The North Fork Environmental Council (NFEC) will be presenting its annual environmental recognition awards at an event on Thursday, May 16 at the Suffolk County Community College Culinary Arts and Hospitality Center in Riverhead.
The NFEC’s Richard Noncarrow Environmentalist of the Year Award will be presented to Kevin McAllister, Peconic Baykeeper, for his long-standing and continued efforts to protect our waters and the wildlife which subsists in it. Kevin, celebrating his 15th year as Peconic Baykeeper, has spent the past four years working feverishly to make the connection between the quality of our ground waters and the water quality of our ponds, streams, inlets and bays to elected officials, residents and businesses alike in numerous public meetings and presentations across Suffolk County. Whether working to help protect and preserve the Carmans River, the Peconic estuary or the quality of our ground/drinking water, Kevin has consistently demanded that both measurement of the problems and foundation of their solutions be based on science and not on emotion or politics. Kevin’s leadership on these and other issues of special interest to the North Fork and Suffolk County, as a whole, makes him a most deserving recipient of this award.
Bill Toedter, NFEC president, said, “Kevin is not a scientist but he knows the value of science-based investigation and problem solving. He’s not a politician but he knows how to navigate the waters of politics as well as the waters of the bays. He has been a strong and consistent voice in the fight to protect our waters…to, in effect, protect us from ourselves.” Bill added, “Kevin wears his passion on his sleeve but it’s his work ethic, his dedication to doing what is right and his ability to challenge us to be better stewards of our lands and waters, of our future, which makes him stand head and shoulders above the rest. We are and can be an even better place to live because of Kevin’s body of work.”
Other recognitions to be bestowed at this event include the NFEC’s Environmental Champions, being presented this year to the late Bob Conklin and Jim Miller, two of the early and steady driving forces behind reversing years of destruction of habitat and blocked pawning runs with the design and construction of the fish ladder at Grangebel Park at the mouth of the Peconic River in Riverhead. With their leadership and service as role models of active, concerned citizens in trying to correct past wrongs for the betterment of the community and our future, Bob and Jim are deserving of the recognition as Environmental Champions.
George Bartunek, NFEC vice president – Riverhead, said, “Bob was the epitome of a great teacher. Even in retirement, he taught students the importance of natural ecosystems. I watched as they stood side-by-side netting spawning alewife and carrying them over the old dam which blocked the spawning run. And he taught this town – its residents and its government – that we had a duty to correct past mistakes and that together we could achieve great things. Bob had the vision and drive, and Jim Miller and his group, Miller Environmental, had the expertise to make that vision a reality.” George added, “While Bob and Jim are being recognized, we also must tip our hat to the many people, especially the members of the Peconic River Fish Restoration Commission, who not only made the fish ladder at Grengebel Park a success, but who are still driven by Bob’s vision and Jim’s work, and are working to extend the spawning runs up the Peconic River with fish passages over the other dams.”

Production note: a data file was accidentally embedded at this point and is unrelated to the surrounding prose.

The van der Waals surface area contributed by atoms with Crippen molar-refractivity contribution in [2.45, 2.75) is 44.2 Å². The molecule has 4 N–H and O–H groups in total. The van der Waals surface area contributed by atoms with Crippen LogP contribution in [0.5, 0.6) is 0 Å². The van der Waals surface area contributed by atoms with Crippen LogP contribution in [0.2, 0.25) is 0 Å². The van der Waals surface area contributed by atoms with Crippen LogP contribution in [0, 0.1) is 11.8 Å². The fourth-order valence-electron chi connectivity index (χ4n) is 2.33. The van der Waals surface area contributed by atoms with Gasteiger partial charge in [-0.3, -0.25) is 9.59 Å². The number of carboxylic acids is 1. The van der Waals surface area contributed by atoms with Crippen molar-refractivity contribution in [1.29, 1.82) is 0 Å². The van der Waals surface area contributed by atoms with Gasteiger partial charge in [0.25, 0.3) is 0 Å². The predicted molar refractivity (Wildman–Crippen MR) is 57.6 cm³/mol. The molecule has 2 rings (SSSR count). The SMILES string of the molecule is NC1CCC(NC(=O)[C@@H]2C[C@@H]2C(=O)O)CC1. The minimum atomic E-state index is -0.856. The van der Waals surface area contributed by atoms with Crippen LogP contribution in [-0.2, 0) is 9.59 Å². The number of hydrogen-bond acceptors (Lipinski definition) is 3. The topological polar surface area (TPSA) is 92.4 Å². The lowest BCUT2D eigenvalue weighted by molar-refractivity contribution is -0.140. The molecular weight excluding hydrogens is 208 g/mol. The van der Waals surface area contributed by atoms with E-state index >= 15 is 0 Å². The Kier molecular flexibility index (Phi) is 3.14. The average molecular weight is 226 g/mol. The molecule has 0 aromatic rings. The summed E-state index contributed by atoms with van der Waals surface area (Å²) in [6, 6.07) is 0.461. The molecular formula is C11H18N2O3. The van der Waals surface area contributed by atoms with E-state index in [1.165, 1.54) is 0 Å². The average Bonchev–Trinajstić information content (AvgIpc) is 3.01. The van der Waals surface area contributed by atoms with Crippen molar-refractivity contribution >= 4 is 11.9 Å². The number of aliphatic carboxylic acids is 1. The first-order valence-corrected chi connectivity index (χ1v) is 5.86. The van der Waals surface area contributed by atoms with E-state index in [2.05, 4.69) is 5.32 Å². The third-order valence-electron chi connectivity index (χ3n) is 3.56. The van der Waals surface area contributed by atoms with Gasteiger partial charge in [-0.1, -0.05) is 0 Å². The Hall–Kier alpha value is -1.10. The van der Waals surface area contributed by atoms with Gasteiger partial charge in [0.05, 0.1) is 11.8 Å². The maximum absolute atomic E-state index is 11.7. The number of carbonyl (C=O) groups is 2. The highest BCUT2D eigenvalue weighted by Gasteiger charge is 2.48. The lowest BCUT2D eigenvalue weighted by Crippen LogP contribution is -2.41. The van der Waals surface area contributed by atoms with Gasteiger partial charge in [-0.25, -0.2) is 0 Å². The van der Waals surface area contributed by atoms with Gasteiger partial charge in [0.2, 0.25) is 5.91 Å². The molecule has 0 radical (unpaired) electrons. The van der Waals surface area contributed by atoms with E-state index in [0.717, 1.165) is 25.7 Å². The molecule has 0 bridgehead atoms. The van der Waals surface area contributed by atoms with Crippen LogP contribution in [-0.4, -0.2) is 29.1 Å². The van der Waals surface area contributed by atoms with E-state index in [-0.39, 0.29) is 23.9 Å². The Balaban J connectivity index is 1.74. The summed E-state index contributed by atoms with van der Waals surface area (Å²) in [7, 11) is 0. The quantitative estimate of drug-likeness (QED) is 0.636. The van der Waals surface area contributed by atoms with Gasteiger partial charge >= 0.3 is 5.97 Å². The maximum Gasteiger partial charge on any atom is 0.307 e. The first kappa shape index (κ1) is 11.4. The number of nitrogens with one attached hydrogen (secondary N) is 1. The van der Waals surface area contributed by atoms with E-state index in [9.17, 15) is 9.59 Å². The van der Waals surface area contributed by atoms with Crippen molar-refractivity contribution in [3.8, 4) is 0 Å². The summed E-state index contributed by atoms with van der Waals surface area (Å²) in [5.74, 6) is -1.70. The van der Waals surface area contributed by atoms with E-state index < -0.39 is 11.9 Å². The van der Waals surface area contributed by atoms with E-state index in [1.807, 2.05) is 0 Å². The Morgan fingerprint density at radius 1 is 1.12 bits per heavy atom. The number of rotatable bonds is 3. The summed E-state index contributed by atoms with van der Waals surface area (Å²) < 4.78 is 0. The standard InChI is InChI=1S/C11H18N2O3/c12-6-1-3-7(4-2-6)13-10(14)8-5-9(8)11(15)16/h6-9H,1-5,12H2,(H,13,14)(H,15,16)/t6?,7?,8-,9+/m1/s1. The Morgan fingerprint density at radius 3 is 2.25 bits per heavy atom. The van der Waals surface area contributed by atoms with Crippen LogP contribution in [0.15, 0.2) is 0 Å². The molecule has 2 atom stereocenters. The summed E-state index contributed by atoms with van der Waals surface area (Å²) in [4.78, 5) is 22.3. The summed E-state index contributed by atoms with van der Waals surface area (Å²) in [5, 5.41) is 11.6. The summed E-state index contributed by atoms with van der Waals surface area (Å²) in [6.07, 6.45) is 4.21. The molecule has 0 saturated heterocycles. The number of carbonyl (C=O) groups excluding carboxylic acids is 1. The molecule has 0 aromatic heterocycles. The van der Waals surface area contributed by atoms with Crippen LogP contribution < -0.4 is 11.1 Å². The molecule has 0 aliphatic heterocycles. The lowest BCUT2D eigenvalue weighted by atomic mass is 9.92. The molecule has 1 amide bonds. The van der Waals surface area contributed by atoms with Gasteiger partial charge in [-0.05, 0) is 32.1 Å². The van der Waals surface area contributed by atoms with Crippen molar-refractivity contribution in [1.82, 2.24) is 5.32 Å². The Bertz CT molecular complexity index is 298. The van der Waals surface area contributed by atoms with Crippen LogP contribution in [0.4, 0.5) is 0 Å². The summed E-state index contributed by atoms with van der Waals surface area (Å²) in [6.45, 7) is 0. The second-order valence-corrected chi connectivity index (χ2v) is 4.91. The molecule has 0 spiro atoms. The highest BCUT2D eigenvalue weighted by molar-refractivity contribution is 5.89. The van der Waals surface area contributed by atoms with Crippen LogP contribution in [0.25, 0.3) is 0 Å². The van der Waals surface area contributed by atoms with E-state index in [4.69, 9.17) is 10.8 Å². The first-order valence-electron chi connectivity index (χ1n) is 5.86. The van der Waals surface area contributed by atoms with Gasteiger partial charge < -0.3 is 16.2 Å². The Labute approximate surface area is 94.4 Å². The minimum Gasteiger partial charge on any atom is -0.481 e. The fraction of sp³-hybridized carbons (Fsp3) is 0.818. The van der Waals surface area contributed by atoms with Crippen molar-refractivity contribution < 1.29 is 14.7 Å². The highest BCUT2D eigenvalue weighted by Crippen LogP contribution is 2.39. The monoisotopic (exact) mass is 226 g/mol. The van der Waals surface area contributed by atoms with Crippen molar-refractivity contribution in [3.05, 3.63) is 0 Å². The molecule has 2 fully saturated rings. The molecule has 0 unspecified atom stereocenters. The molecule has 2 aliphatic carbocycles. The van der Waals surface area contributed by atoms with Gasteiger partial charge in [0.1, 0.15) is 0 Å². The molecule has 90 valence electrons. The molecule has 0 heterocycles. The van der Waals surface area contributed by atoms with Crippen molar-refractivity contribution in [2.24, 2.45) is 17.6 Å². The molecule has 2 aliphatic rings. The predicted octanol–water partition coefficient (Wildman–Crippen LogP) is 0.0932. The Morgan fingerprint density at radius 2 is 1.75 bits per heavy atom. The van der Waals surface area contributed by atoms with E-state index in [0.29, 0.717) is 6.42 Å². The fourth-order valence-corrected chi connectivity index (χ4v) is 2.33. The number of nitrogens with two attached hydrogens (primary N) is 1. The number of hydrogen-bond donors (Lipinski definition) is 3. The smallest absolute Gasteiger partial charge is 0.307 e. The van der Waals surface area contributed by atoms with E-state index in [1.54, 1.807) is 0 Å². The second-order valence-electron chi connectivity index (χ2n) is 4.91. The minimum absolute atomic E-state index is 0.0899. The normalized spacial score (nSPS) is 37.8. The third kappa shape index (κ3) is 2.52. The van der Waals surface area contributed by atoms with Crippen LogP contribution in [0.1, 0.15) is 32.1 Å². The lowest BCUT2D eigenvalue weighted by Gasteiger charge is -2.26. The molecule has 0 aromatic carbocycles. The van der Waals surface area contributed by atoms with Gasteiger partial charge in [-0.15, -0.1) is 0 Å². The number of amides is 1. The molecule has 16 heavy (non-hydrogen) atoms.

The event is being held on Thursday, May 16 from 7 – 9 p.m. at the Suffolk County Community College’s Culinary Arts and Hospitality Center on Main Street in Riverhead. Tickets will be available online at Eventbrite.com and the NFEC Web site beginning Friday, April 12 or can be purchased through the NFEC offices at 631-298-8880.
Tickets purchased in advance are $35 a piece or $60 for two. Included in the cost are a glass of wine and appetizers. Tickets purchased at the door will be $40 and $70 respectively. All net proceeds of ticket sales will be shared between the Calverton Civic Association, Riverhead Neighborhood Preservation Coalition (RNPC) and NFEC to assist these and other groups with their continued efforts to protect and preserve the environment, open spaces and the way of life on the North Fork, from Wading River to Orient Point. Elected representatives who will be in attendance to recognize the award recipients include NYS Senator Ken LaValle, NYS Assemblyman Fred Thiele, Jr., and Suffolk County Legislator Al Krupski.
The NFEC continues its core mission as a grassroots organization to increase public awareness of key issues, educate the public and public officials about important environmental and quality of life topics, and help the public’s voice to be heard regarding the formation of key public programs, policies and legislation. Incorporated in 1972, the NFEC remains dedicated to the preservation of land, sea, air and quality of life on Long Island’s North Fork and it’s identifying motto, “Save What’s Left!”
Source: The North Fork Environmental Council press release dated April 8, 2013.